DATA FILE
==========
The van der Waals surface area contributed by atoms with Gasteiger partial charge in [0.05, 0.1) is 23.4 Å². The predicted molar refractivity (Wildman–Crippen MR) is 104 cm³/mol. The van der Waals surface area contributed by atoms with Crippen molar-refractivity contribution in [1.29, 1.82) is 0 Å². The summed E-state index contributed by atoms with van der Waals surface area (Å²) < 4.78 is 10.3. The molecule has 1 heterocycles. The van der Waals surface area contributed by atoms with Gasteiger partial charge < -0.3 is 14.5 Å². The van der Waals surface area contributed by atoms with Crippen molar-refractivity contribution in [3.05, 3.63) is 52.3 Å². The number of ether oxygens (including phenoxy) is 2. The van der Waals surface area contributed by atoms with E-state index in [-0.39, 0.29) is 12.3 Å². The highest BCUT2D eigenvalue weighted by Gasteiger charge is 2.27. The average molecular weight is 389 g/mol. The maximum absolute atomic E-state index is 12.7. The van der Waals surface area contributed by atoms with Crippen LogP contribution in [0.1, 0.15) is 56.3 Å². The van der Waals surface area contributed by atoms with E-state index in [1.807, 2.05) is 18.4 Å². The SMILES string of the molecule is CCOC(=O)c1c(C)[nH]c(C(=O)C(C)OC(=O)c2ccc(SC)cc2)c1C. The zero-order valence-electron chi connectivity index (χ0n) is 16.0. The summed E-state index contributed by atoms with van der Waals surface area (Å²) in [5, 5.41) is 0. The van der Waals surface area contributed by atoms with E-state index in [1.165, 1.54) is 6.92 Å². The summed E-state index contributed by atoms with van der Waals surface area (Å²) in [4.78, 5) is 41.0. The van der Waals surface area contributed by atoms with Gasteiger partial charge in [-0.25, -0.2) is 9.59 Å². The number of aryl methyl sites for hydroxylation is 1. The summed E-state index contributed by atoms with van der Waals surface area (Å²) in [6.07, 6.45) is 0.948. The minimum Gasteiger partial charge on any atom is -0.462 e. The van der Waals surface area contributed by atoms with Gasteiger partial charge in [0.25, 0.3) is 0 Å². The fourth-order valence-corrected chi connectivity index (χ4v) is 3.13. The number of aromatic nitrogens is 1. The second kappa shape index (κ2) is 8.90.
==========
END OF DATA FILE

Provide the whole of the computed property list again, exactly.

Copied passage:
The van der Waals surface area contributed by atoms with Gasteiger partial charge in [0.05, 0.1) is 23.4 Å². The predicted molar refractivity (Wildman–Crippen MR) is 104 cm³/mol. The van der Waals surface area contributed by atoms with Crippen molar-refractivity contribution in [1.29, 1.82) is 0 Å². The summed E-state index contributed by atoms with van der Waals surface area (Å²) < 4.78 is 10.3. The molecule has 1 heterocycles. The van der Waals surface area contributed by atoms with Gasteiger partial charge < -0.3 is 14.5 Å². The van der Waals surface area contributed by atoms with Crippen molar-refractivity contribution in [3.05, 3.63) is 52.3 Å². The number of ether oxygens (including phenoxy) is 2. The van der Waals surface area contributed by atoms with E-state index in [-0.39, 0.29) is 12.3 Å². The highest BCUT2D eigenvalue weighted by Gasteiger charge is 2.27. The average molecular weight is 389 g/mol. The maximum absolute atomic E-state index is 12.7. The van der Waals surface area contributed by atoms with Crippen LogP contribution in [0.1, 0.15) is 56.3 Å². The van der Waals surface area contributed by atoms with E-state index in [1.807, 2.05) is 18.4 Å². The SMILES string of the molecule is CCOC(=O)c1c(C)[nH]c(C(=O)C(C)OC(=O)c2ccc(SC)cc2)c1C. The zero-order valence-electron chi connectivity index (χ0n) is 16.0. The summed E-state index contributed by atoms with van der Waals surface area (Å²) in [5, 5.41) is 0. The van der Waals surface area contributed by atoms with E-state index in [1.165, 1.54) is 6.92 Å². The summed E-state index contributed by atoms with van der Waals surface area (Å²) in [4.78, 5) is 41.0. The van der Waals surface area contributed by atoms with Gasteiger partial charge in [-0.25, -0.2) is 9.59 Å². The number of aryl methyl sites for hydroxylation is 1. The summed E-state index contributed by atoms with van der Waals surface area (Å²) in [6.07, 6.45) is 0.948. The minimum Gasteiger partial charge on any atom is -0.462 e. The van der Waals surface area contributed by atoms with Gasteiger partial charge in [0.25, 0.3) is 0 Å². The fourth-order valence-corrected chi connectivity index (χ4v) is 3.13. The number of aromatic nitrogens is 1. The second kappa shape index (κ2) is 8.90.